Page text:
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September 10, 2014
CORVALLIS, Ore. – With the support of new funding from the U.S. Department of Energy, the Northwest National Marine Renewable Energy Center (NNMREC) will expand its technological research and environmental monitoring efforts, and add a new partner – the University of Alaska Fairbanks.
The center was previously a partnership of Oregon State University and the University of Washington, but will now collaborate with experts in Alaska, a state with some of the greatest wave and tidal energy resources in the nation. The partnership will also enable researchers to learn more about the energy potential of large, flowing rivers.
The DOE announced last week that it will contribute up to $4 million for continued NNMREC research programs, and that NNMREC faculty will also share in another $3.25 million grant to improve “water power” technologies that convert the energy of waves, tides, rivers and ocean currents into electricity.
“We’re extremely excited about the opportunity to add Alaska Fairbanks to our program,” said Belinda Batten, director of NNMREC and a professor in the OSU College of Engineering.
“Alaska has an enormous energy resource, both in its coastal waves, tidal currents and powerful rivers,” she said. “Partnering with Alaska Fairbanks will allow us to expand the scope of our energy research and tap into additional expertise, to more quickly move wave, tidal, and river energy closer to commercial use.”
The new funding will allow NNMREC to develop an improved system for real-time wave forecasting; create robotic devices to support operations and maintenance; design arrays that improve the performance of marine energy conversion devices; improve subsea power transmission systems; and standardize approaches for wildlife monitoring. Federal officials said the overall goal is to reduce the technical, economic and environmental barriers to deployment of new marine energy conversion devices.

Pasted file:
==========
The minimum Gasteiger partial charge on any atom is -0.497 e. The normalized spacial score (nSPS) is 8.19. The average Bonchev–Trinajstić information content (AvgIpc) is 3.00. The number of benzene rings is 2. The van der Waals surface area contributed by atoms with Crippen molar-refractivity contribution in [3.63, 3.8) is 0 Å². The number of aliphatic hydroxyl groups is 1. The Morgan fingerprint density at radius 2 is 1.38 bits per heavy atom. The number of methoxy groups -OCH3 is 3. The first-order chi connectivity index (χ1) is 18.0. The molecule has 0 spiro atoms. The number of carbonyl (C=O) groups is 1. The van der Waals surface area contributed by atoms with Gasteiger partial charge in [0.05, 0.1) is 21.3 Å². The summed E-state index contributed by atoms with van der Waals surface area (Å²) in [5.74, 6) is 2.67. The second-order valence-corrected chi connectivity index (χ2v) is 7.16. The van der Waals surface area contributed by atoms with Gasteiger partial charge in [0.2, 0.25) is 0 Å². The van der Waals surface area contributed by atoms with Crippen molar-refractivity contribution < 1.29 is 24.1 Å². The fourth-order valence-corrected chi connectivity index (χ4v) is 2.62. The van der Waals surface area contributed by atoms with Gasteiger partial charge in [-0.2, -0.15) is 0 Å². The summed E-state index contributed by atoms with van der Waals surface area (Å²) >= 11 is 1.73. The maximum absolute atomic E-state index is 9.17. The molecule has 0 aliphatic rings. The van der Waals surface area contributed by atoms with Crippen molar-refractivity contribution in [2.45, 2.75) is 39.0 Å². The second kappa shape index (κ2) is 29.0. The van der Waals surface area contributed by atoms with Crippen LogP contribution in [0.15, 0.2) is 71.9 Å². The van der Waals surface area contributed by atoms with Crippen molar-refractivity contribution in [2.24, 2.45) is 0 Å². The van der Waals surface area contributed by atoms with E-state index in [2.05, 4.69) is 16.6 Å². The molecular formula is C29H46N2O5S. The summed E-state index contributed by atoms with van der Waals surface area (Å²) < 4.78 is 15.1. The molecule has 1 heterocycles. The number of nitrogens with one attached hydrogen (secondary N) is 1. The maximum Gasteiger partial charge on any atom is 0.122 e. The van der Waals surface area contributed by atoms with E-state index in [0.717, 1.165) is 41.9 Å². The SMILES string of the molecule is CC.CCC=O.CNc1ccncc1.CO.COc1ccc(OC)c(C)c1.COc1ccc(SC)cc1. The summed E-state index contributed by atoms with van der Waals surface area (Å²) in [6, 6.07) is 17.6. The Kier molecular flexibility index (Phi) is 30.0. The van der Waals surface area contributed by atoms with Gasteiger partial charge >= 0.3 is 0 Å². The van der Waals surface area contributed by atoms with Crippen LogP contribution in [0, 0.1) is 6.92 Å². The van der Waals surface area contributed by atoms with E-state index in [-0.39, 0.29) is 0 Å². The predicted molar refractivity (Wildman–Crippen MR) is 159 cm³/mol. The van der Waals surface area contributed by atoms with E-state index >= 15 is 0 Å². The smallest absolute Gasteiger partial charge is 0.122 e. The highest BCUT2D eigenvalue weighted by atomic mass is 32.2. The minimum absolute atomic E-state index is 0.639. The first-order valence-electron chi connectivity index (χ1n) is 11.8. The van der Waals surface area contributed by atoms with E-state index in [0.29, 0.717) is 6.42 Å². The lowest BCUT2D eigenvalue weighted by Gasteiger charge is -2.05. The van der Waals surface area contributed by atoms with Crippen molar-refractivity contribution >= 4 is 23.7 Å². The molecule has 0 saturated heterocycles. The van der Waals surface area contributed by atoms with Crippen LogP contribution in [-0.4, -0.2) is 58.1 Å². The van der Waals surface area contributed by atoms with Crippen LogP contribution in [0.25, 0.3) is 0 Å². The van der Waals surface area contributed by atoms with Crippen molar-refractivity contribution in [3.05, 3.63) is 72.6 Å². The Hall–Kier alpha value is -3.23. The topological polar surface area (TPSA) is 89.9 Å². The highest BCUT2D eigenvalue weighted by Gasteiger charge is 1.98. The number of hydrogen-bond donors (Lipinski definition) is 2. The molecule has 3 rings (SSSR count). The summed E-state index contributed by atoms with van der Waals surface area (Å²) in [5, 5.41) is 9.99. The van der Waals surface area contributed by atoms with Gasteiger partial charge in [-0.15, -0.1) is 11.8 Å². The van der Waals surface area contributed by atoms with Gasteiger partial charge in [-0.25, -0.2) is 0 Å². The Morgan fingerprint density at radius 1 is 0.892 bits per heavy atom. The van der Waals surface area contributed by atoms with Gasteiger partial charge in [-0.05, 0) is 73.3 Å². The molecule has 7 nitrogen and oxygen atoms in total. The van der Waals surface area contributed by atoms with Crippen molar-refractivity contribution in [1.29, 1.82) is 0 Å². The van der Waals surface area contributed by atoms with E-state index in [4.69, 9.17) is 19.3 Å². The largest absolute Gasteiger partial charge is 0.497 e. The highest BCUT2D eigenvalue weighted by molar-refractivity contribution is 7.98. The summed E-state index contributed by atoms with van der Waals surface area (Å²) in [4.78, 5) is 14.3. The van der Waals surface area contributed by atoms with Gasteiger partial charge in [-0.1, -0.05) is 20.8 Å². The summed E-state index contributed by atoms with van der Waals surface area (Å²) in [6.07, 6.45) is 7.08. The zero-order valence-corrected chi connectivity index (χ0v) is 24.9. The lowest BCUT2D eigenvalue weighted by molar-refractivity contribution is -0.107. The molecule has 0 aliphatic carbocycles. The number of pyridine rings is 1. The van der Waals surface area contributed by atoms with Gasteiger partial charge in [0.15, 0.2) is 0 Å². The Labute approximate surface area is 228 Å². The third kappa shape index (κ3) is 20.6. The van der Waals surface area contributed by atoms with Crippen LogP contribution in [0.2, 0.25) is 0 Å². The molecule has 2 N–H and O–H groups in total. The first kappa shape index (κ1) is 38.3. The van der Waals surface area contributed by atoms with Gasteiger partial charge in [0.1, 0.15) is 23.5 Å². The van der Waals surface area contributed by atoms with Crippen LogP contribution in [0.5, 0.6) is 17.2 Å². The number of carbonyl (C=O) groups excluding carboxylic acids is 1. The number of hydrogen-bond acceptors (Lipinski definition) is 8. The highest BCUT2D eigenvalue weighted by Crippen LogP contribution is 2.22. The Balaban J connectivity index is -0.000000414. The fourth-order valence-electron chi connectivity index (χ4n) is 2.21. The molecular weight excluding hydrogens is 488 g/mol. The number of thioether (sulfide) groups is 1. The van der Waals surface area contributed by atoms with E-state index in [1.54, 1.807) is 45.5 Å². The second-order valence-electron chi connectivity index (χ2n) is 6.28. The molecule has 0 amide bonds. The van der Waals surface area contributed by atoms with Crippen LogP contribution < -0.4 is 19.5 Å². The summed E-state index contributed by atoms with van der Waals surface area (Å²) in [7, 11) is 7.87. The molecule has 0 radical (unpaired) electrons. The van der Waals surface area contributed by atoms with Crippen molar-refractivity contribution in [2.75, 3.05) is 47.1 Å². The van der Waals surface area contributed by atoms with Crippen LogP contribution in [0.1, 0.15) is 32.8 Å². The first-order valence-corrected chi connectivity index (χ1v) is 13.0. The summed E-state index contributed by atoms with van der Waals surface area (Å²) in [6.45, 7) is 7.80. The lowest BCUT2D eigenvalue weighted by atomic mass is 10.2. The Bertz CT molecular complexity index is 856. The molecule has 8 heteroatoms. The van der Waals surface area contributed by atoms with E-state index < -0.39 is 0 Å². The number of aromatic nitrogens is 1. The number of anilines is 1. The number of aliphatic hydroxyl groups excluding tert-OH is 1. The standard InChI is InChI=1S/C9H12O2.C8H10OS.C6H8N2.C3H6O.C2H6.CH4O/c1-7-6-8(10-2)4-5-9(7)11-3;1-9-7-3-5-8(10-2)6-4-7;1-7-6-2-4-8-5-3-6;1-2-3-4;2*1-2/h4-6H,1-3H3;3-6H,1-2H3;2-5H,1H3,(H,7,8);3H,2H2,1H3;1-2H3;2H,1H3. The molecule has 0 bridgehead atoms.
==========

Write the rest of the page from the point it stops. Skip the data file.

“Oregon State University has been a world leader in developing wave energy technology and it’s great that the Department of Energy has recognized this fact in awarding this grant,” said Oregon Sen. Ron Wyden, who helped obtain the new federal support for these programs.
“Along with its university partners in Washington and Alaska, this funding will help ensure that the Northwest National Marine Renewable Energy Center remains an important national center for ocean energy development not just for the Northwest, but for the entire country.”
Other steps have been taken recently by NNMREC to advance wave energy. They include:
The Electric Power Research Institute estimates that the potential total recoverable wave energy resource along the U.S. continental shelf edge is almost one third of the total electricity used in the U.S. each year.
Wave energy’s sustainable generating potential equates to about 10 percent of global energy needs.